Joan Jett & the Blackhearts
with The Emily Stine Band
City Hall Park, Orlando, Fl • Dec. 29, 2007
I don’t like to leave the house on New Year’s Eve so I celebrated the closing out of 2007 a couple nights early alongside hordes of WMMO 98.9 listeners… oh, and Joan Jett!
About four times a year the local soft rock radio station throws these free shows, part of their Downtown Concert Series. Most often, the artists they score are faded rockstars searching for a paycheck (Loverboy, .38 Special, and Peter Frampton are all former alumni) and so I had never made an effort to attend any of these prior block parties, but when Joan Jett comes to town my schedule suddenly opened up!
Local opener The Emily Stine Band played a couple of short sets while the gathering curiosity seekers wove their way through portable bars and beer stands. In one corner of the park, a large TV was set up where UCF fans could sit to ignore the music and watch their team lose to Mississippi State. It was a mild start to the festivities, and I couldn’t help but remember that the last time I saw Joan Jett she had two show-stopping opening acts warming us up (Riverboat Gamblers and Eagles of Death Metal). As I listened to Emily Stine’s Jett-ian covers of Janis Joplin and Alanis Morissette, I ached for some good ol’ dirty punk rock.
After greeting radio station winners backstage, the smallest (yet most badass) woman in rock ‘n’ roll took the stage with her band of Blackhearts, and kicked right into “Bad Reputation.” It was early — so early in fact that many fans would end up missing most of the show, arriving during the band’s encore at a mere 8:45pm. It may be Saturday night, but soft rock radio listeners need their beauty rest it seems.
The hour-plus set that followed is almost identical to the set she plays most every show. Fan favorites (“I Hate Myself for Loving You,” “Do You Wanna Touch Me (Oh Yeah)” and of course “I Love Rock ‘n’ Roll”) make up the majority of the list, with newer classics (“Fetish,” “Androgynous”) and songs off her latest album (“AC/DC”) slipped in. It should surprise no-one that it’s the old ’80s classics — and her hit with The Runaways, “Cherry Bomb” — that garner the biggest response.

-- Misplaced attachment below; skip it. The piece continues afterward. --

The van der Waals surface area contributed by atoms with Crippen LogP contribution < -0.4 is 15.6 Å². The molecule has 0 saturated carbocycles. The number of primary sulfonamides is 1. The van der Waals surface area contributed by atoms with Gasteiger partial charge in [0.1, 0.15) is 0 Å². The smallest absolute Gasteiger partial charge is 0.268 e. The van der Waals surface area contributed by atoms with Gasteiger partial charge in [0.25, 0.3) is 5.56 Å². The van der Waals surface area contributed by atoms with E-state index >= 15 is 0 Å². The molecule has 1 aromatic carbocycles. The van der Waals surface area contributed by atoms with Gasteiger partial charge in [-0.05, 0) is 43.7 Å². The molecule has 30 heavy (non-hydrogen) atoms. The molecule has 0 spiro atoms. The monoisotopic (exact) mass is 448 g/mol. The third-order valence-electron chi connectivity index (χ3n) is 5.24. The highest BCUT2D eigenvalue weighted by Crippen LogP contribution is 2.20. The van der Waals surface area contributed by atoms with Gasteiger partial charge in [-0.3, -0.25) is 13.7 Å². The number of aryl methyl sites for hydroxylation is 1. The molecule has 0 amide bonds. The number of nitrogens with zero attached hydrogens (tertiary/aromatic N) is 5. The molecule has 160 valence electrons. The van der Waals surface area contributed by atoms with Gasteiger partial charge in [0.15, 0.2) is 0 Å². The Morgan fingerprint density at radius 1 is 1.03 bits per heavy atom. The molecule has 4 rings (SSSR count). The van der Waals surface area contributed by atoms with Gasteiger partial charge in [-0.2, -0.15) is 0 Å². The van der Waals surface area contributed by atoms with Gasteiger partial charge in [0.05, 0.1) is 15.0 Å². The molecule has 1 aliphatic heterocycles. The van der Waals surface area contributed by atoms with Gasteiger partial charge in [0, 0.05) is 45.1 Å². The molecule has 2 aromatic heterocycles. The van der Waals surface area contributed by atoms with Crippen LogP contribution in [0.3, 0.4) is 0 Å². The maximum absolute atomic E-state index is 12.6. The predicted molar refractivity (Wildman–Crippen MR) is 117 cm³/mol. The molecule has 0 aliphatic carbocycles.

Jett looks incredible, and even when she forgets a line here and there, she just lights up one of those famous smiles and nobody gives a damn that she slipped up. Still, I can’t help but wonder how she feels playing the same songs show after show. She’s got a new greatest hits disc coming out in April (that’ll have some video footage tucked in, as well!), and those songs will never get old, but is she ever tempted to retire those old stand-bys and focus solely on the now? Fans would be pissed, but then the fans aren’t the ones having to live frozen in 1982.
Joan Jett is an icon. She’s one of those musicians who absolutely define rock ‘n’ roll. From her onstage snarl and beat up/stickered guitar (the same one she’s been using for years), to the sweat that rolls down her leather and vinyl outfits — she is one of the last true Rock Stars.
Even if she’s playing the same set I’ve seen her play a half dozen times before, I’ll always be there — front row — whenever she comes to town, because she is Joan Jett!
To see more photos of this show, and others, go to www.jencray.com
Joan Jett: www.joanjett.com